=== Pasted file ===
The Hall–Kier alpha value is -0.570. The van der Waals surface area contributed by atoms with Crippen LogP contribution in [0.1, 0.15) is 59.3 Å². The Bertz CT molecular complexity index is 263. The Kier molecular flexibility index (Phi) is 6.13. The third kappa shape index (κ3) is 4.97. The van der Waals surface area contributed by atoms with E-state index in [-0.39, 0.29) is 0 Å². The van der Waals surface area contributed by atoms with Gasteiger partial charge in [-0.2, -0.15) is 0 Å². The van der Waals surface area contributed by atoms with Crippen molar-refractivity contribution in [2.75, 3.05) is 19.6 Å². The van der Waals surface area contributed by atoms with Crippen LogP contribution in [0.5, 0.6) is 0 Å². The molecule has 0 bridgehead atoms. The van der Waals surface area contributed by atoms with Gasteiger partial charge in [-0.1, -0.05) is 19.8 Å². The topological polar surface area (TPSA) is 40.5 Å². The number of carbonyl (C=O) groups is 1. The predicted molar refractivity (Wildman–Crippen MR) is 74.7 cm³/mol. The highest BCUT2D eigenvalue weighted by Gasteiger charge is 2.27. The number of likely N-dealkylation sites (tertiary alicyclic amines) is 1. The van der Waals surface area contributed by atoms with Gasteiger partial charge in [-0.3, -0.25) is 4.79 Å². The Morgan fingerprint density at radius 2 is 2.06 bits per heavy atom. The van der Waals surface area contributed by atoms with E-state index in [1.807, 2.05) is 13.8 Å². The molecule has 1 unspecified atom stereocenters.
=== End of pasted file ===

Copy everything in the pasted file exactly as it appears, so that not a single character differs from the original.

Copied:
The Hall–Kier alpha value is -0.570. The van der Waals surface area contributed by atoms with Crippen LogP contribution in [0.1, 0.15) is 59.3 Å². The Bertz CT molecular complexity index is 263. The Kier molecular flexibility index (Phi) is 6.13. The third kappa shape index (κ3) is 4.97. The van der Waals surface area contributed by atoms with E-state index in [-0.39, 0.29) is 0 Å². The van der Waals surface area contributed by atoms with Gasteiger partial charge in [-0.2, -0.15) is 0 Å². The van der Waals surface area contributed by atoms with Crippen molar-refractivity contribution in [2.75, 3.05) is 19.6 Å². The van der Waals surface area contributed by atoms with Crippen LogP contribution in [0.5, 0.6) is 0 Å². The molecule has 0 bridgehead atoms. The van der Waals surface area contributed by atoms with Gasteiger partial charge in [-0.1, -0.05) is 19.8 Å². The topological polar surface area (TPSA) is 40.5 Å². The number of carbonyl (C=O) groups is 1. The predicted molar refractivity (Wildman–Crippen MR) is 74.7 cm³/mol. The highest BCUT2D eigenvalue weighted by Gasteiger charge is 2.27. The number of likely N-dealkylation sites (tertiary alicyclic amines) is 1. The van der Waals surface area contributed by atoms with Gasteiger partial charge in [-0.3, -0.25) is 4.79 Å². The Morgan fingerprint density at radius 2 is 2.06 bits per heavy atom. The van der Waals surface area contributed by atoms with E-state index in [1.807, 2.05) is 13.8 Å². The molecule has 1 unspecified atom stereocenters.